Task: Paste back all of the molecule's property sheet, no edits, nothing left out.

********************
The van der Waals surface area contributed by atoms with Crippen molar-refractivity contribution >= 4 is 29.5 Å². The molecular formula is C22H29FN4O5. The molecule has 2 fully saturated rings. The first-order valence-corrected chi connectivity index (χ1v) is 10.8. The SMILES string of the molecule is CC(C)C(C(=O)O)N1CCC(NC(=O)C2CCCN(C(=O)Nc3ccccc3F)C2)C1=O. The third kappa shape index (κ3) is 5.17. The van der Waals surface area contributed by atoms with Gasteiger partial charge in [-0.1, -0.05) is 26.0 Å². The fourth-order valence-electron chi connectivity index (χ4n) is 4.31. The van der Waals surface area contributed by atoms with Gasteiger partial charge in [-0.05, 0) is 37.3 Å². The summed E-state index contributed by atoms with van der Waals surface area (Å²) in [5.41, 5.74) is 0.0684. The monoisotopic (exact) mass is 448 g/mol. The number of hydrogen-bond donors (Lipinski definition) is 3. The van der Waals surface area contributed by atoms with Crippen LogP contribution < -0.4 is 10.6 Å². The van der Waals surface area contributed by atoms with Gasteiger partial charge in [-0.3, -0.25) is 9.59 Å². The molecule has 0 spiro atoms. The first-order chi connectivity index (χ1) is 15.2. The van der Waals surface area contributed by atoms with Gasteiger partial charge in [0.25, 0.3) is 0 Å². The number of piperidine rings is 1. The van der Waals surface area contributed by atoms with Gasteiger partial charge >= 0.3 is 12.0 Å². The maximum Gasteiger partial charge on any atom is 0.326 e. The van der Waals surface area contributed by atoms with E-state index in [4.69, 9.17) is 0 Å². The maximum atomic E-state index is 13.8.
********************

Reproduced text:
The van der Waals surface area contributed by atoms with Crippen molar-refractivity contribution >= 4 is 29.5 Å². The molecular formula is C22H29FN4O5. The molecule has 2 fully saturated rings. The first-order valence-corrected chi connectivity index (χ1v) is 10.8. The SMILES string of the molecule is CC(C)C(C(=O)O)N1CCC(NC(=O)C2CCCN(C(=O)Nc3ccccc3F)C2)C1=O. The third kappa shape index (κ3) is 5.17. The van der Waals surface area contributed by atoms with Gasteiger partial charge in [-0.1, -0.05) is 26.0 Å². The fourth-order valence-electron chi connectivity index (χ4n) is 4.31. The van der Waals surface area contributed by atoms with Gasteiger partial charge in [-0.05, 0) is 37.3 Å². The summed E-state index contributed by atoms with van der Waals surface area (Å²) in [5.41, 5.74) is 0.0684. The monoisotopic (exact) mass is 448 g/mol. The number of hydrogen-bond donors (Lipinski definition) is 3. The van der Waals surface area contributed by atoms with Crippen LogP contribution < -0.4 is 10.6 Å². The van der Waals surface area contributed by atoms with Gasteiger partial charge in [-0.3, -0.25) is 9.59 Å². The molecule has 0 spiro atoms. The first-order chi connectivity index (χ1) is 15.2. The van der Waals surface area contributed by atoms with Gasteiger partial charge in [0.25, 0.3) is 0 Å². The number of piperidine rings is 1. The van der Waals surface area contributed by atoms with Gasteiger partial charge >= 0.3 is 12.0 Å². The maximum Gasteiger partial charge on any atom is 0.326 e. The van der Waals surface area contributed by atoms with E-state index in [4.69, 9.17) is 0 Å². The maximum atomic E-state index is 13.8.